Tamarisk Eradication Along the Sespe

On Super Bowl Sunday, ForestWatch volunteers teamed up with our friends at Keep The Sespe Wild for a second tamarisk eradication project along an unnamed tributary of the Sespe.

Superbowl Tam Team

Tamarisk was sold as an ornamental and windbreak plant in the 1800s and 1900s. Mature tamarisk trees can produce millions of tiny seeds that easily disperse through wind and water, and these seeds quickly escaped from gardens and started taking over the banks of streams and rivers. Tamarisk grows rapidly and can reach heights of twenty feet, and its taproot can extend more than one hundred feet underground. The plant provides poor habitat for native bird species, smothers native willows and other plants, and consumes large amounts of water from adjacent streams, leaving greatly-reduced water supplies for fish and wildlife.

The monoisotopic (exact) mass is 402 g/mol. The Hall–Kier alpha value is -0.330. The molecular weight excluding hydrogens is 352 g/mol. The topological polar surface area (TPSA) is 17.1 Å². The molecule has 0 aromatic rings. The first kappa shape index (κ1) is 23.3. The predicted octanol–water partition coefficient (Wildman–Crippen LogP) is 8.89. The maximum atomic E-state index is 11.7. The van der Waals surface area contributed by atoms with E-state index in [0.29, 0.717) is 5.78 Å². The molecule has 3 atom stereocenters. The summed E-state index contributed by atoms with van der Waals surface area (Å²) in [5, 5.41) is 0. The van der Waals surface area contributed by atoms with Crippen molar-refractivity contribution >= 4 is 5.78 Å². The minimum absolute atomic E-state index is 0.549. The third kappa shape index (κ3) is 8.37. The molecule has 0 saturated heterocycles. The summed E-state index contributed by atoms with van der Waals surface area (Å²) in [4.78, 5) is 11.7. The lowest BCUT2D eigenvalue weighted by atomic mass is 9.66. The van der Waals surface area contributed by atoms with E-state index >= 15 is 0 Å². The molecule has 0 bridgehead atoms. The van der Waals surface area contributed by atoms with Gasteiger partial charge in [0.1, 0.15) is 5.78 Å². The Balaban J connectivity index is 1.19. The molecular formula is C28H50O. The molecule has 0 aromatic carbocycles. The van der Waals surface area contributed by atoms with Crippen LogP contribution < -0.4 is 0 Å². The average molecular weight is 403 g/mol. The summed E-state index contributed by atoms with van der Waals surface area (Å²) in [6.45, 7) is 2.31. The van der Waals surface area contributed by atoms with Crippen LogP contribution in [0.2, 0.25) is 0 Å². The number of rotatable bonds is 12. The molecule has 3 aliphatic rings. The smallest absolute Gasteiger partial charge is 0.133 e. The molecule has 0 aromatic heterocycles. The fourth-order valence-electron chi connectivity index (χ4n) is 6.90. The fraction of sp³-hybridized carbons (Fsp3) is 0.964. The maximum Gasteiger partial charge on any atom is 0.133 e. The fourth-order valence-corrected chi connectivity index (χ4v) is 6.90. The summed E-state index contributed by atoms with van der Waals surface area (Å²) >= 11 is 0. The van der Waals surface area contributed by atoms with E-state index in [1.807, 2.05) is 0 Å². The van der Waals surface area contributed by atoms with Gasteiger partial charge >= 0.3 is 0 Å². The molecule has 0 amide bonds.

The M&M ShowSuccess! Image courtesy G. Carey.

Two teams trekked into this beautiful corner of the Los Padres, and over the course of the morning removed several mature specimens. A hearty thanks to the day’s crew!

But our work isn’t done yet! Several tamarisk remain in the upper drainage … so a third excursion is planned to eradicate these invasives from the drainage.

First Casualty of the Day Image courtesy G. Carey.

For more information about ForestWatch’s volunteer projects or to get involved, visit LPFW.org/volunteer.

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